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And pinched the lily-tincture of her face,
Jul. About my stature: for, at Pentecost,
Sil. She is beholden to thee, gentle youth!
I weep myself, to think upon thy words.
Here, youth, there is my purse; I give thee this
Jul. And she shall thank you for't, if e'er you know her.— A virtuous gentlewoman, mild, and beautiful.
I hope my master's suit will be but cold,
Here is her picture: let me see; I think,
Her eyes are gray as glass; and so are mine:
If this fond love were not a blinded god?
Thou shalt be worshipped, kissed, loved, and adored:
My substance should be statue in thy stead.
SCENE I. The same. An Abbey.
Egl. The sun begins to gild the western sky;
And now it is about the very hour
That Silvia, at friar Patrick's cell, should meet me.
So much they spur their expedition.
See where she comes; Lady, a happy evening!
Out at the postern by the abbey wall;
I fear I am attended by some spies.
Egl. Fear not: the forest is not three leagues off: If we recover that, we are sure enough.
SCENE II. The same.
A Room in the Duke's Palace.
Enter THURIO, PROTEUS, and JULIA.
Thu. Sir Proteus, what says Silvia to my suit?
Pro. No; that it is too little.
Thu. I'll wear a boot, to make it somewhat rounder. Pro. But love will not be spurred to what it loathes. Thu. What says she to my face?
Pro. She says it is a fair one.
Thu. Nay, then the wanton lies; my face is black. Pro. But pearls are fair; and the old saying is, Black men are pearls in beauteous ladies' eyes.
Jul. 'Tis true; such pearls as put out ladies' eyes; For I had rather wink than look on them.
Thu. How likes she my discourse?
Pro. Ill, when you talk of war.
Thu. But well, when I discourse of love and peace? Jul. But better indeed, when you hold your peace. [Aside. Thu. What says she to my valor?
Pro. O, sir, she makes no doubt of that.
Jul. She needs not, when she knows it cowardice. [Aside. Thu. What says she to my birth?
Pro. That you are well derived.
Jul. True, from a gentleman to a fool.
Thu. Considers she my possessions?
Pro. O, ay; and pities them.
Jul. That such an ass should owe them.
Duke. How now, Sir Proteus? how now, Thurio?
Which of you saw Sir Eglamour of late?
Thu. Not I.
Pro. Nor I.
Duke. Saw you my daughter?
Duke. Why, then she's fled unto that peasant Valentine; And Eglamour is in her company.
'Tis true; for friar Laurence met them both,
As he in penance wandered through the forest;
At Patrick's cell this even: and there she was not:
Upon the rising of the mountain foot
That leads towords Mantua, whither they are fled:
Despatch, sweet gentlemen, and follow me.
That flies her fortune when it follows her:
Pro. And I will follow, more for Silvia's love, Than hate of Eglamour that goes with her.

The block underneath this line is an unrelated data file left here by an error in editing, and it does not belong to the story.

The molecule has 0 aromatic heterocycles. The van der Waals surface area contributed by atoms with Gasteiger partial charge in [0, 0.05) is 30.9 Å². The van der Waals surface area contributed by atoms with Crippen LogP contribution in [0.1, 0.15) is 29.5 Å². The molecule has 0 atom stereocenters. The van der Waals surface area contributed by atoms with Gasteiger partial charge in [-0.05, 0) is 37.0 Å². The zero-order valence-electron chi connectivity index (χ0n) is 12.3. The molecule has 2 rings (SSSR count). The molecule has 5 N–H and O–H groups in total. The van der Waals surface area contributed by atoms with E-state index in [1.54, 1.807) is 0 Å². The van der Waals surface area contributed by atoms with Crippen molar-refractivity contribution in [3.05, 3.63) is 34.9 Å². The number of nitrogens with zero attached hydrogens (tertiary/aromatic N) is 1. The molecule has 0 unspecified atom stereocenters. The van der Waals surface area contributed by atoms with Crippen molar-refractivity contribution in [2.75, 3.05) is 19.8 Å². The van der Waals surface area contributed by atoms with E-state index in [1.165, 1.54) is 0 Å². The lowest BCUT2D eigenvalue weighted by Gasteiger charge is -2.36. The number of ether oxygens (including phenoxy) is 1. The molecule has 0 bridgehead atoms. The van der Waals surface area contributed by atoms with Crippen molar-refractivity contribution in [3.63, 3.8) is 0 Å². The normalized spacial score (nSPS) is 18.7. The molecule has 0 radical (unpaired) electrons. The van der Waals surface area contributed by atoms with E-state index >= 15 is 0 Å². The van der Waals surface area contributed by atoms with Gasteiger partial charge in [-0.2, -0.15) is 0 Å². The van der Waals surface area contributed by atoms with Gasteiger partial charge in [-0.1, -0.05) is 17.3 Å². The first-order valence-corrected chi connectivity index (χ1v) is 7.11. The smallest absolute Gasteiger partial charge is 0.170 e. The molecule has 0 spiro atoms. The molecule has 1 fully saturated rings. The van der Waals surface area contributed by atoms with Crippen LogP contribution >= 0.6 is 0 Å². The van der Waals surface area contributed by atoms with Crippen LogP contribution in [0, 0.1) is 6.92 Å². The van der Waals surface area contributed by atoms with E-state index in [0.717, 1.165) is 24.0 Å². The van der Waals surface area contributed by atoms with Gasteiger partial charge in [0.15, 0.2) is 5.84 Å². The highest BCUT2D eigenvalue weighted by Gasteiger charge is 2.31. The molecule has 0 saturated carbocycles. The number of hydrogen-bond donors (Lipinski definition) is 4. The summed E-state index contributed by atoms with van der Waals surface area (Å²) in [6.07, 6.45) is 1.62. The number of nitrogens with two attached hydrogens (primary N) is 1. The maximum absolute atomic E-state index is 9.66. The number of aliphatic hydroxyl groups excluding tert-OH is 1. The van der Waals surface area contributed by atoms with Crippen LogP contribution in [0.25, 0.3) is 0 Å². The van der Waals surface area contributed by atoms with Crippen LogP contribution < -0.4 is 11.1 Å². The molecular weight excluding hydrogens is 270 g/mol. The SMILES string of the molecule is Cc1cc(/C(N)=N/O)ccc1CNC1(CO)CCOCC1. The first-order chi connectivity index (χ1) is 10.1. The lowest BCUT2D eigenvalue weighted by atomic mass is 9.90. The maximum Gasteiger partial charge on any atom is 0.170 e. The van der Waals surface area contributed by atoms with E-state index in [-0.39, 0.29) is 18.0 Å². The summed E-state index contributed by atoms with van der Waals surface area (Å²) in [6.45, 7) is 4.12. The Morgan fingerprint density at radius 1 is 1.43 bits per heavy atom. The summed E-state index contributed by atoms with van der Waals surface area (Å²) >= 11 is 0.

Jul. And I will follow more to cross that love, Than hate for Silvia, that is gone for love.
SCENE III. Frontiers of Mantua. The Forest.
Enter SILVIA and Outlaws.
Out. Come, come;
Be patient, we must bring you to our captain.
1 Out. Where is the gentleman that was with her? 3 Out. Being nimble-footed, he hath outrun us, But Moyses and Valerius follow him.
Go thou with her to the west end of the wood;
1 Out. Come, I must bring you to our captain's cave: Fear not; he bears an honorable mind, And will not use a woman lawlessly.
Sil. O Valentine, this I endure for thee!
SCENE IV. Another Part of the Forest.
Val. How use doth breed a habit in a man!
And, to the nightingale's complaining notes,
Thou gentle nymph, cherish thy forlorn swain!
What hallooing, and what stir, is this to-day?
These are my mates, that make their wills their law, Have some unhappy passenger in chase:
They love me well; yet I have much to do
To keep them from uncivil outrages.
Withdraw thee, Valentine; who's this comes here?
Enter PROTEUS, SILVIA, and JULIA.
Pro. Madam, this service I have done for you,
That would have forced your honour and your love.
And less than this, I'm sure, you cannot give.
Val. How like a dream is this I see and hear!
Sil. Had I been seized by a hungry lion,
Pro. What dangerous action, stood it next to death, Would I not undergone for one calm look!
O, 'tis the curse in love, snd still approved,
When women cannot love where they're beloved.
Sil. When Proteus cannot love where he's beloved. Read over Julia's heart, thy first, best love,
For whose dear sake thou didst then rend thy faith
Thou hast no faith left now, unless thou hadst two,
Who respects friend?
All men but Proteus.
Pro. Nay, if the gentle spirit of moving words Can no way change you to a milder form,
I'll woo you like a soldier, at arms' end;
And love you 'gainst the nature of love, force you.